Double Trouble

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One day Doc and his wife took a cable car downtown, looked up at the City of Paris and practically fainted.

"We were just bowled over," recalls Doc.

"We had no idea," recalls Dick.

"After they put the billboard up, we couldn't walk downtown without people coming up to us and saying, 'Hey, it's the twins!'"

"If you got us on a streetcar, we were mobbed. And if we went into a bar, we couldn't buy a drink."

"We had a good time with it."

"We were celebrities, all right."

"Yeah, slobrities."

"Real slobrities."

And then (many years later), Dick walks into Wal-Mart

After the war, Dick and Doc moved to Denver, bought houses, raised families and completed successful careers. Dick was a mechanical engineer who worked on nuclear bombs, among other things. Doc was a construction engineer who worked on Rocky Flats, among other things. Dick became a lifelong member of the DAV, and Doc became the PR man for the Pearl Harbor Survivor's club. Meanwhile, the USO photo made its way into Navy training manuals, World War II museums and military bases all over the world.

"And bars," says Dick.

"Lots of bars," says Doc.

Still, few people other than their family members and friends knew Dick and Doc as the celebrity twins of yesteryear. Despite international exposure, their star had quietly faded away.

Then, in October, Dick walked into a Wal-Mart.

He was wearing his usual Navy baseball cap and green chief petty officer's windbreaker, when an employee took him aside and said, "We need you."

Wal-Mart was knee-deep in a nationwide campaign to raise money for a $100 million World War II memorial in Washington, D.C. Movie director Steven Spielberg and actor Tom Hanks, who had made Saving Private Ryan, both had signed on. So had veterans' groups from around the country. The man asked Dick for help, and Dick said yes. The man then snapped Dick's photo and asked if he had any wartime memorabilia or old stories he'd like to share.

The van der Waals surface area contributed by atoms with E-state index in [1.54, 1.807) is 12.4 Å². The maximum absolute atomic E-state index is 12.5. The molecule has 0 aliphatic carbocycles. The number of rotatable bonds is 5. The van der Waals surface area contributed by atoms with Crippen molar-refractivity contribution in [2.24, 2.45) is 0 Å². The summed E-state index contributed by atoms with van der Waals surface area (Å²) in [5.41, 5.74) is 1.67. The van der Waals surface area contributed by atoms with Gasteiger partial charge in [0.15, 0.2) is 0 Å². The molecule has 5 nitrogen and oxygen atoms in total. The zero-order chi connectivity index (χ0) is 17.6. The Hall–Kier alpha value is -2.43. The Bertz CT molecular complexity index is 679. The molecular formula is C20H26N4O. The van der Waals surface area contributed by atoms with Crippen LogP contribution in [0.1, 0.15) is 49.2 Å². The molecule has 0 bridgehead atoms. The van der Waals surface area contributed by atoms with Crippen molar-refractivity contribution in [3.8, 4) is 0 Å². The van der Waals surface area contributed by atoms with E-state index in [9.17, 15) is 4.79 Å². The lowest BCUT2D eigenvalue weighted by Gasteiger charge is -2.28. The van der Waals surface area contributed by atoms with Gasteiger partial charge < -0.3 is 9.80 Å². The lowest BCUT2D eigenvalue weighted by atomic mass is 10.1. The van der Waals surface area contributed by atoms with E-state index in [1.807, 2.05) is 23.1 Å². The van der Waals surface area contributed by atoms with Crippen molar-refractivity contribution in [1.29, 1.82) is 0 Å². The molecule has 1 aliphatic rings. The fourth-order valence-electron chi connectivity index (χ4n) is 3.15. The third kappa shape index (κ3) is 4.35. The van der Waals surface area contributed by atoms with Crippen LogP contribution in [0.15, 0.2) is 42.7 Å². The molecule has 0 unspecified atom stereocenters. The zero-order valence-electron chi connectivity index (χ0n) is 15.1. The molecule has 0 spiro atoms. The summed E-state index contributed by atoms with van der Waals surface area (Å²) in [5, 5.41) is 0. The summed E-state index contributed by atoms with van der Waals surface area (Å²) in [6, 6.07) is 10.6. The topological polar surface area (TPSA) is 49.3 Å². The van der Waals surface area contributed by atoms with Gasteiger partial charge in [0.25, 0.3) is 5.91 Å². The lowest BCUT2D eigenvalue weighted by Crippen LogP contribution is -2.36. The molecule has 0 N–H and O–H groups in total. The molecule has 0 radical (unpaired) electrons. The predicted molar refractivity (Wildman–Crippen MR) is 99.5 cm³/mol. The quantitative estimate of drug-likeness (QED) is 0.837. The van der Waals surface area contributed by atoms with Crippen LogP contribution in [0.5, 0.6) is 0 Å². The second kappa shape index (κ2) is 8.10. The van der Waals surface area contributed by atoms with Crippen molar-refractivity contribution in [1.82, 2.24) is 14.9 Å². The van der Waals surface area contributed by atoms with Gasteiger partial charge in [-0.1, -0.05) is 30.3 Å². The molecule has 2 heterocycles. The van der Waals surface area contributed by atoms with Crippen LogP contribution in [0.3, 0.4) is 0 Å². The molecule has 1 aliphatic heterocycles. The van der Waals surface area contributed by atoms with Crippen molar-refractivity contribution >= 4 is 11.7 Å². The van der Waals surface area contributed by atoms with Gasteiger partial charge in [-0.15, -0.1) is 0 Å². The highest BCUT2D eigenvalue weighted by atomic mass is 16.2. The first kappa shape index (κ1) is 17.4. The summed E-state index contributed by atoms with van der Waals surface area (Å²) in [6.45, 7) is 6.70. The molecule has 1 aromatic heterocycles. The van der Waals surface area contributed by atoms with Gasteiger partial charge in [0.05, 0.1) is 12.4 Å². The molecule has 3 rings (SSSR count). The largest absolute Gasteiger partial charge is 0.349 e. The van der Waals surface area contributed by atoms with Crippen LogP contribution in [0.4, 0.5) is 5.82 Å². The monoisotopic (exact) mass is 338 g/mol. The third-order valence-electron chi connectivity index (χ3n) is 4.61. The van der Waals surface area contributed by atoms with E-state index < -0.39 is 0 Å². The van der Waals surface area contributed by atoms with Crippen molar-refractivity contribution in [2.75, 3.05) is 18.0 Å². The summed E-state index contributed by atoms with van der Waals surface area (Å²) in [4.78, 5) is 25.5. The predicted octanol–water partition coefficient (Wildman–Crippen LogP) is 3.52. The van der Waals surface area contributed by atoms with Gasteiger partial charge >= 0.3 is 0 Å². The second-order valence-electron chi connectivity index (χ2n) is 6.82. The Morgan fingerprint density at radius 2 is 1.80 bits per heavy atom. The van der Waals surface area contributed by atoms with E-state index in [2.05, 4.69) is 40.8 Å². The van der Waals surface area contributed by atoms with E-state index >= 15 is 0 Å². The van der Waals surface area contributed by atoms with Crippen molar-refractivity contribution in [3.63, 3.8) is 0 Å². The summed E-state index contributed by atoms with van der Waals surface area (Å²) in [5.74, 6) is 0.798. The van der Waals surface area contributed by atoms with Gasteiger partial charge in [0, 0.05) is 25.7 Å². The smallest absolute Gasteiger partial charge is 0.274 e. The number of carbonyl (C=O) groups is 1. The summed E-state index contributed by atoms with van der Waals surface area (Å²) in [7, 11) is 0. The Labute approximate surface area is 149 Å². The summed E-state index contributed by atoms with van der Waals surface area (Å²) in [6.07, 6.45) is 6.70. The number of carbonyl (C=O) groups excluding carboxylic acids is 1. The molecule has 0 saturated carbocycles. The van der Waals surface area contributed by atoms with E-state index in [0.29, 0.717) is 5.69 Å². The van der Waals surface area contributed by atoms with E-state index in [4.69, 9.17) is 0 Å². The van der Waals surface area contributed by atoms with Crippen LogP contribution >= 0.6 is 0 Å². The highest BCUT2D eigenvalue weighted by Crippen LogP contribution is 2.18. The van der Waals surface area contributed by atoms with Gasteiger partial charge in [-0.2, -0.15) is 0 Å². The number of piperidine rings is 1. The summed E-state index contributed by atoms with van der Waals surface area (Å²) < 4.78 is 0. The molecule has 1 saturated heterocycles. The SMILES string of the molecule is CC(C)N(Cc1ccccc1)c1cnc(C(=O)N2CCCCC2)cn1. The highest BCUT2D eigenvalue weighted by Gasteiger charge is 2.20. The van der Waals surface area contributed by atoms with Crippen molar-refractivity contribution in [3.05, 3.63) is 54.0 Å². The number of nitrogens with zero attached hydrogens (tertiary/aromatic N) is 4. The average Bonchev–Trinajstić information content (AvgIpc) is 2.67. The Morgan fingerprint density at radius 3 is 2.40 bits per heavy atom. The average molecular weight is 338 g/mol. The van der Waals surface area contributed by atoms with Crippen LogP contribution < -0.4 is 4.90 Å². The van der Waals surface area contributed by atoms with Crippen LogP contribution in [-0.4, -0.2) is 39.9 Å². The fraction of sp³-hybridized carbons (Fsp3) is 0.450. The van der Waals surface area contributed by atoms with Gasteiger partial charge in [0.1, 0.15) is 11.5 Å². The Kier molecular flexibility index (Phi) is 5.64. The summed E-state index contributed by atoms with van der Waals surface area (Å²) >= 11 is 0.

"Oh, jeez," Dick thought. "Here we go again."

Dick showed the man the USO photo, and the man got all excited and called the home office in Arkansas. Then the home office got all excited, one thing led to another, and Dick and Doc became poster boys anew.

"It was just like it was during World War II," says Dick.

"It got popular all over again," says Doc.

Their photos were displayed in the store, and during the recent Veteran's Day weekend, they helped raise more than $12,000. If their schedules allow, they'll be back in action on the anniversary of the Pearl Harbor attack, working the crowd like they did in 1943.

"We've become slobrities all over again," says Dick.

"That picture will live on after we're dead," says Doc. "This thing will never die."

Epilogue: And then comes dinner

For their help raising money for the World War II memorial, Wal-Mart has promised to treat Dick and Doc to some quality chow.

"Oh, yeah," says Dick.

"Oh, yeah," says Doc. "Wal-Mart is taking us and our wives to dinner."

"So we're back to eating again."

"Food is still important, you know."

"Oh, yeah. Everything goes back to the stomach."

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Harrison Fletcher

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